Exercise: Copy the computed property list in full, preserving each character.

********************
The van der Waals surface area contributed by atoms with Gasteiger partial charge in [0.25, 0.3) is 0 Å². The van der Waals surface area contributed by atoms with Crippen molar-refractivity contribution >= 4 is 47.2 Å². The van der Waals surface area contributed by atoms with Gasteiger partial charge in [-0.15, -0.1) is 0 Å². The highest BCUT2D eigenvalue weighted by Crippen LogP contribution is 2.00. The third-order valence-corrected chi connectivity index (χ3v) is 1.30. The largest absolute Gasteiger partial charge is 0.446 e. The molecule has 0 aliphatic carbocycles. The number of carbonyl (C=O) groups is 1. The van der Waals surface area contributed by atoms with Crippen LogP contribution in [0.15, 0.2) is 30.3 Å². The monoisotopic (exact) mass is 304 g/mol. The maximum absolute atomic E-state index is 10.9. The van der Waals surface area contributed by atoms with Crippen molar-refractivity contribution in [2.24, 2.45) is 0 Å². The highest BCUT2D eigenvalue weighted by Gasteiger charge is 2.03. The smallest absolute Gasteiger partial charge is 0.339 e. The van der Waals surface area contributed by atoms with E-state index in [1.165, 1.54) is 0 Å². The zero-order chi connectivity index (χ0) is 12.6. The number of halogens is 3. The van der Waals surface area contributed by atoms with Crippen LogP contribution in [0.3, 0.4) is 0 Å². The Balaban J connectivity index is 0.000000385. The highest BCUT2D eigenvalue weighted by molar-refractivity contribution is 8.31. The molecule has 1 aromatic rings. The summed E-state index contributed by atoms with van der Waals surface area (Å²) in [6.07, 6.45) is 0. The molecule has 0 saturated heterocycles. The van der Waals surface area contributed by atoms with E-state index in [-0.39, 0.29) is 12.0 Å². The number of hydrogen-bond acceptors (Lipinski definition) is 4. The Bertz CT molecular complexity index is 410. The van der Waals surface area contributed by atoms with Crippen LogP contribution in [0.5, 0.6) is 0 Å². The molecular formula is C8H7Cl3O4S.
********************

The van der Waals surface area contributed by atoms with Gasteiger partial charge in [0.25, 0.3) is 0 Å². The van der Waals surface area contributed by atoms with Crippen molar-refractivity contribution >= 4 is 47.2 Å². The van der Waals surface area contributed by atoms with Gasteiger partial charge in [-0.15, -0.1) is 0 Å². The highest BCUT2D eigenvalue weighted by Crippen LogP contribution is 2.00. The third-order valence-corrected chi connectivity index (χ3v) is 1.30. The largest absolute Gasteiger partial charge is 0.446 e. The molecule has 0 aliphatic carbocycles. The number of carbonyl (C=O) groups is 1. The van der Waals surface area contributed by atoms with Crippen LogP contribution in [0.15, 0.2) is 30.3 Å². The monoisotopic (exact) mass is 304 g/mol. The maximum absolute atomic E-state index is 10.9. The van der Waals surface area contributed by atoms with Crippen molar-refractivity contribution in [2.24, 2.45) is 0 Å². The highest BCUT2D eigenvalue weighted by Gasteiger charge is 2.03. The smallest absolute Gasteiger partial charge is 0.339 e. The van der Waals surface area contributed by atoms with E-state index in [1.165, 1.54) is 0 Å². The zero-order chi connectivity index (χ0) is 12.6. The number of halogens is 3. The van der Waals surface area contributed by atoms with Crippen LogP contribution in [0.3, 0.4) is 0 Å². The Balaban J connectivity index is 0.000000385. The highest BCUT2D eigenvalue weighted by molar-refractivity contribution is 8.31. The molecule has 1 aromatic rings. The summed E-state index contributed by atoms with van der Waals surface area (Å²) in [6.07, 6.45) is 0. The molecule has 0 saturated heterocycles. The van der Waals surface area contributed by atoms with E-state index in [-0.39, 0.29) is 12.0 Å². The number of hydrogen-bond acceptors (Lipinski definition) is 4. The Bertz CT molecular complexity index is 410. The van der Waals surface area contributed by atoms with Crippen LogP contribution in [0.5, 0.6) is 0 Å². The molecular formula is C8H7Cl3O4S.